Gurley leads in rushing yards, rushing touchdowns, yards per carry and yards per game, which is not a surprise to anyone. But he also leads in one category that is almost unreal.
Here are four startling statistics though the first five weeks of the season.
Could anyone have predicted a Pac-12 football weekend in which Oregon, Stanford, UCLA and USC all lost?
Was there a crazy dream in which the highest-ranked Pac-12 football program in October's first week would be Arizona?
Words like chaos and havoc float freely after this unlikely scenario unfolded.
I would add one more word: parity.
That was the word uttered in a discussion with some Colorado coaches Friday in Boulder, in the aftermath of Oregon's loss. The point was made, and echoed, that the chasm between Pac-12 top and bottom has narrowed.
The size of the divide could be argued, but Utah and Arizona State supported the contention Saturday.
To try to make sense of the chaos, havoc and parity, let's analyze a few snapshots from the upsets:
Terris Jones-Grigsby runs over Oregon's best defensive back for a second-half touchdown.
Is Oregon soft? It's a word no football team wants to hear, but the Ducks must confront this.
In August, it was the top question we posed about this team's championship hopes. In September, a win over Michigan State calmed fears. But on October 2, Arizona exposed Oregon for the second consecutive season.
Jones-Grigsby played the role of Ka'deem Carey for this year's Wildcats. After catching a pass on a wheel route down the left sideline, one obstacle blocked the goal line, Oregon's top-rated DB Ife Ekpre-Olumu. Jones-Grigsby ran right through and over Ekpre-Olumu to score. Blunt force overcame a defender. Win for Arizona.
The play's symbolism may last throughout the rest of this season.
In Oregon, they like to refer to "Chip Kelly's offense." The truth is that Rich Rodriguez was a pioneer of the up-tempo spread offenses that have mushroomed through the game. He knows how to attack those with his 3-3-5 "stack" defense, and his own offense is thriving with its third quarterback in the last three years. First-year starter Anu Solomon held his own against Marcus Mariota. Arizona had 13 third-quarter first downs and won the second half.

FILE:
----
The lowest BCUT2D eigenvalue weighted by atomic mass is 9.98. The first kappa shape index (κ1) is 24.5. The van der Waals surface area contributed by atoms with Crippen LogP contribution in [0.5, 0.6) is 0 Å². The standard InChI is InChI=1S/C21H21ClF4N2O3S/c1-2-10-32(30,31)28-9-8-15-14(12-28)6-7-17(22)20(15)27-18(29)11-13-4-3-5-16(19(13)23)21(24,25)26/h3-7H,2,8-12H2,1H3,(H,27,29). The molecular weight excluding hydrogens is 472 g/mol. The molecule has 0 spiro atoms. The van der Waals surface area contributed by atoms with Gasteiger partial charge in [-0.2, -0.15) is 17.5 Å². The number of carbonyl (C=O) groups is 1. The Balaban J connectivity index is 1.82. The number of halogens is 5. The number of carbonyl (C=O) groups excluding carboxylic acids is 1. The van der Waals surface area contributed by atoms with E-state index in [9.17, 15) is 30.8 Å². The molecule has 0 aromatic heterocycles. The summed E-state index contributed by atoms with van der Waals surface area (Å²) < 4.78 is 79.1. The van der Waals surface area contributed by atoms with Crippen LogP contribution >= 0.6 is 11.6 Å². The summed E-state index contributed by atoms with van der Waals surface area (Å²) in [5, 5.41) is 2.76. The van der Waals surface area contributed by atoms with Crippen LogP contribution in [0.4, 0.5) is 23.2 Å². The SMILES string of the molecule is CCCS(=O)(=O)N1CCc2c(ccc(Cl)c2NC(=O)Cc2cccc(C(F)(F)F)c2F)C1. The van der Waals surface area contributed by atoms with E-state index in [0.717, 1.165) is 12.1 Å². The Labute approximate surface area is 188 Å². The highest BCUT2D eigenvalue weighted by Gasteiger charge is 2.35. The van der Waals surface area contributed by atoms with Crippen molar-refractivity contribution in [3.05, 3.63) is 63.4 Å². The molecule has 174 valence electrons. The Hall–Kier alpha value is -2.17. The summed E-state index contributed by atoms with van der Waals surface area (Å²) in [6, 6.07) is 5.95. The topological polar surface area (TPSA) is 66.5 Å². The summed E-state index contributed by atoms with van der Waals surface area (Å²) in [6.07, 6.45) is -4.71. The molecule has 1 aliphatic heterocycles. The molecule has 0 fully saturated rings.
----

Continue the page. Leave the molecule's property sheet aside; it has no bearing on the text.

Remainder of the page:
Utah runs for 242 yards and sacks Brett Hundley 10 times.
Utah's offense was subpar against Washington State. Coach Kyle Whittingham was emphatic in pinpointing that shortcoming. So when Utah stalled on its first three drives at the Rose Bowl, Travis Wilson was out and Kendal Thompson became the Utes quarterback.
Thompson is not a strong passer, but Wilson was unable to generate a consistent pass attack. So Utah turned to the ground and won the line of scrimmage on both sides of the ball.
Highlights focused on UCLA's missed field goal on the final play, overlooking the drive engineered by Utah to win the game. The Utes ran the ball on nine consecutive plays. UCLA knew the run was coming but could not stop it.
The Bruins also knew Utah was going to rush strong at Hundley but could not prevent 10 sacks. UCLA's offensive line has been unsettled early in the season. Between different pass-protection schemes and Hundley adopting a determination to save sacks by throwing incompletions, UCLA has to correct that problem by Saturday's visit from Oregon.
Stanford fails to cover Notre Dame's Ben Koyack on the game's biggest play.